Artistic Research Collaboratives in Science, Engineering and Technology
Coordinator: Kanta Kochhar-Lindgren, Ph.D.
Artistic Research Collaboratives in Science, Engineering and Technology, ARCiSET is an international sci-art research and action project designed to bring local, national and international communities together for the purposes of learning from each other. ARCiSET on Water: Delhi/Cochin will bring together participants from India, the United States, Hong Kong, and Indonesia to investigate the links between arts practices, science, technology, cultural diplomacy, and water as a material resource and carrier of symbolic value, particularly within the context of rivers. Subsequently, the participants will return to their respective locales, and, in small teams, develop follow up projects that disseminate the processes and the work of the project in order to localize it further. This project will generate internationalization for and between the respective partners that can also lead to new university and community sci-arts initiatives.
In an effort to collaborate on how to generate new forms of communication, arts, design and technology across communities in Delhi and Cochin who are struggling with these water issues and to create a model for generating best practices in the field of arts diplomacy this project –ARCiSET on Water: Delhi/Cochin– will partner with local agencies in science, engineering, law, and the arts to explore how we can use arts and design processes as methods of thematic inquiry and problem-solving in a cross-cultural context:
a) To catalyze new forms of cultural diversity and cultural diplomacy that prepares artists and their local communities to engage in global citizenship, with a specific focus on India, particularly in a trans-Pacific context, and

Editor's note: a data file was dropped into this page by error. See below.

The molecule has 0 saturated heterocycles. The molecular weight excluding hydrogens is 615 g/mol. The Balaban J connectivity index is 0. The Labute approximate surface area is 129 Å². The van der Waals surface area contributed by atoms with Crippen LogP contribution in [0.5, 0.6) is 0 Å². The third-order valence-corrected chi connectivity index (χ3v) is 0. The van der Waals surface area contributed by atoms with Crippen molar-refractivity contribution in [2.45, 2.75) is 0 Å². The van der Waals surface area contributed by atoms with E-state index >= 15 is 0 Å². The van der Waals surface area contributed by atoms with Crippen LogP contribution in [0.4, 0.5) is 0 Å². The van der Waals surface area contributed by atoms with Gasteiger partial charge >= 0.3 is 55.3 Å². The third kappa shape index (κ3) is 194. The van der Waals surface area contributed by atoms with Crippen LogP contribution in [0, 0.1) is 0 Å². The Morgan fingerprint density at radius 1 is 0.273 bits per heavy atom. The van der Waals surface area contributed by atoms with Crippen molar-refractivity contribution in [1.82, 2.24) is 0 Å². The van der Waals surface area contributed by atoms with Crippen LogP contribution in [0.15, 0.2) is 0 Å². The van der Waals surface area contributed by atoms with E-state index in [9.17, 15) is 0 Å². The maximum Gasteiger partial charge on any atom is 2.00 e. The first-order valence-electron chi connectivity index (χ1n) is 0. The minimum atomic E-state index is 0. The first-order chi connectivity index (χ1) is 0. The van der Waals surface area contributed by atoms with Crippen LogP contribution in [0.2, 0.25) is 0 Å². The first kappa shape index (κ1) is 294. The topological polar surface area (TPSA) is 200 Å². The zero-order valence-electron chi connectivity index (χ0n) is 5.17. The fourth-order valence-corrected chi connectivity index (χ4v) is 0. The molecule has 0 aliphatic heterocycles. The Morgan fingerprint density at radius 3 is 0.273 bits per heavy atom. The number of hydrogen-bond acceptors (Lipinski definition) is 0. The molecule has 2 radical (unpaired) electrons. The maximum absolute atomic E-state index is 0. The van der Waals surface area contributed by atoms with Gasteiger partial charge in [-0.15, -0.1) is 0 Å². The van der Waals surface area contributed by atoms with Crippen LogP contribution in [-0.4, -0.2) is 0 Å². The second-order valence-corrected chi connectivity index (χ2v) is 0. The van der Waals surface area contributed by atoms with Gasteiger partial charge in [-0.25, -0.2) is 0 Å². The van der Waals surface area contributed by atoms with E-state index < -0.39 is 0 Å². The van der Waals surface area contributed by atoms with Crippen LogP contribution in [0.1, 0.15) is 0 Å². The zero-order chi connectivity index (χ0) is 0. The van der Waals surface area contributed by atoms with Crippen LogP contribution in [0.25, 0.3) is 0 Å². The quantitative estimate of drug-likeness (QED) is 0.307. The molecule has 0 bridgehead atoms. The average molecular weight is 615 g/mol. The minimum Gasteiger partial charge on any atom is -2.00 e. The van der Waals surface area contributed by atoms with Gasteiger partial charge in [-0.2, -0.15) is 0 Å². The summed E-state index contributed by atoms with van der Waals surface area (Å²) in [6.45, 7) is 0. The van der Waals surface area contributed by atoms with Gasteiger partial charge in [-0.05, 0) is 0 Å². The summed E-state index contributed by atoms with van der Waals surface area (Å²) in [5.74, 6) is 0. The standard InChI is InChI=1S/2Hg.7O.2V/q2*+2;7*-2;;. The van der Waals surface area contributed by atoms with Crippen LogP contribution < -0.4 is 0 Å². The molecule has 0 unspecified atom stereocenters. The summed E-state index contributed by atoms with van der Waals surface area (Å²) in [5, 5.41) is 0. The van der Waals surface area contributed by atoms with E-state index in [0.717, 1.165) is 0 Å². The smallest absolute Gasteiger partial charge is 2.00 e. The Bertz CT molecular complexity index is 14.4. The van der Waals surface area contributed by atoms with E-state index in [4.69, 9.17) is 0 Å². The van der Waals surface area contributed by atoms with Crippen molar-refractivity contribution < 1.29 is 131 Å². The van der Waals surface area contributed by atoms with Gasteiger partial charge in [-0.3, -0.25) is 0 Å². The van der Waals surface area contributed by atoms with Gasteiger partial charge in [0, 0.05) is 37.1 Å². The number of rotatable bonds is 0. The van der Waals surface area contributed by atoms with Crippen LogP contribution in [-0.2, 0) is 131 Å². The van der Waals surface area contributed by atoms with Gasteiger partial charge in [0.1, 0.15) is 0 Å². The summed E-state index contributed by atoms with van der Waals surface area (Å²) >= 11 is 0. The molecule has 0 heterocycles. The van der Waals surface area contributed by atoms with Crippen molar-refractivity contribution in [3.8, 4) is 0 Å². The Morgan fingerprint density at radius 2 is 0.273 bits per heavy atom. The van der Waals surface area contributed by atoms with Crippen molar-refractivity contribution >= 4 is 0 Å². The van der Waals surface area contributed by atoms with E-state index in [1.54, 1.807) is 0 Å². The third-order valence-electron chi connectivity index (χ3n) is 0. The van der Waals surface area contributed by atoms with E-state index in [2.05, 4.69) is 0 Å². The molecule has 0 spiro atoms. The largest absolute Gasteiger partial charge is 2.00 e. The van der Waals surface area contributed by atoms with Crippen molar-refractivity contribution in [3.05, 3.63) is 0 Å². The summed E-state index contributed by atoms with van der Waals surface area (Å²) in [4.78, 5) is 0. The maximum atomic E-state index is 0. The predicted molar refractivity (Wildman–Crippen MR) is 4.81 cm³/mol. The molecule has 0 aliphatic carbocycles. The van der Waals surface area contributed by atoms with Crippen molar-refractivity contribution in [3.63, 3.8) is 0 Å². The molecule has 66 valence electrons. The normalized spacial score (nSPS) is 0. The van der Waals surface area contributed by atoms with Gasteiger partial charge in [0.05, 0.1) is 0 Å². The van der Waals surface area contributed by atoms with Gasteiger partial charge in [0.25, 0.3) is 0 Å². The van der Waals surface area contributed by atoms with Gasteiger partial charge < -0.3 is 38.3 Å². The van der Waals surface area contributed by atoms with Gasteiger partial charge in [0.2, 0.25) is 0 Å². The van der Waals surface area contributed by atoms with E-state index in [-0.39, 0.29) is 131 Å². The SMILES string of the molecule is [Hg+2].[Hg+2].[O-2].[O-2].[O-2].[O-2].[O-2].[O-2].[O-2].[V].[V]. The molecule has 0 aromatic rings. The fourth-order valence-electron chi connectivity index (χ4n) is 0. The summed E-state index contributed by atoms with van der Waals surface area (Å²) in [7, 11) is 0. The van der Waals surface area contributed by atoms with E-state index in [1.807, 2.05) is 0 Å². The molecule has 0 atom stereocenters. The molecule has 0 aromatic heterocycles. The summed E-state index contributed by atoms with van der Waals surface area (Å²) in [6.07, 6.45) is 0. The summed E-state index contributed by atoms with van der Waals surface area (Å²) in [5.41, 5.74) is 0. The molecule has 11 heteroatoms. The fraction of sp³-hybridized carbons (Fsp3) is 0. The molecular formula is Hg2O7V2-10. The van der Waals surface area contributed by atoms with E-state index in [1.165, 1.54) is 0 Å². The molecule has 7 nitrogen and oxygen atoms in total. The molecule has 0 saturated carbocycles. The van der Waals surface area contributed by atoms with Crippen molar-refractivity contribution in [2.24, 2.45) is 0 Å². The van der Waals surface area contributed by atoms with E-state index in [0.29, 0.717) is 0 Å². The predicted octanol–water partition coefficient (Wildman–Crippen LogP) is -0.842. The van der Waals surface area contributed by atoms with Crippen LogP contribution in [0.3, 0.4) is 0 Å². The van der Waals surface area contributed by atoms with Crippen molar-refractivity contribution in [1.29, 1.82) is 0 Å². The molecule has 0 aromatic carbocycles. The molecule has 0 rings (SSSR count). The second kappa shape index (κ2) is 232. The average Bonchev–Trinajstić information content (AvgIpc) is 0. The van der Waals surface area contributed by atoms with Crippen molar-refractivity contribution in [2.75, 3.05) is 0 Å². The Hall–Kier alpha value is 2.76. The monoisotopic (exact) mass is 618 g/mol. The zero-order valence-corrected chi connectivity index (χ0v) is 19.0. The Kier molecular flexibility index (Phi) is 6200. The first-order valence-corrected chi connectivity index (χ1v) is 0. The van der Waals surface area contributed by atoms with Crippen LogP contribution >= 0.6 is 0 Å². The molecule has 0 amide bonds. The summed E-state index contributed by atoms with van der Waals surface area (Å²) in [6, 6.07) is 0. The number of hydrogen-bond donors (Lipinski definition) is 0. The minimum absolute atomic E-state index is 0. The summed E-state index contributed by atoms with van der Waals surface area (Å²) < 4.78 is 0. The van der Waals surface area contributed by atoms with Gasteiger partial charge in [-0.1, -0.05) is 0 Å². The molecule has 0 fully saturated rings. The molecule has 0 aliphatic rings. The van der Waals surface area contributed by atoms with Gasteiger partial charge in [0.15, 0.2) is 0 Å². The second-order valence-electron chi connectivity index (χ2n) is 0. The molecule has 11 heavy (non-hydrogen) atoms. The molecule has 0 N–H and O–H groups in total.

b) To create a model for generating best practices regarding university and community sci-arts initiatives in the context of the global university.
New methods of discourse and opportunities for artists across our local and global communities to engage in the conversation over water, and specifically in India, are more important than ever. These methods will allow communities to: 1) tell their local and global stories about water; 2) generate new social, political, and cultural dynamics around water practices; and, 3) find ways to bridge the science, art and religion divide that, unmitigated, haunts our water problems and limits our capacities to find new solutions fast enough.
Climate change and pollution are inextricably intertwined with global economics and the widening gap between wealth and poverty, along a North/South axis. As world economic power shifts from Europe and the US to China and India, how does this scenario play out at local levels? The focus on creating new value for water is both practical and symbolic, since care for rivers is vital for sustaining life and culture.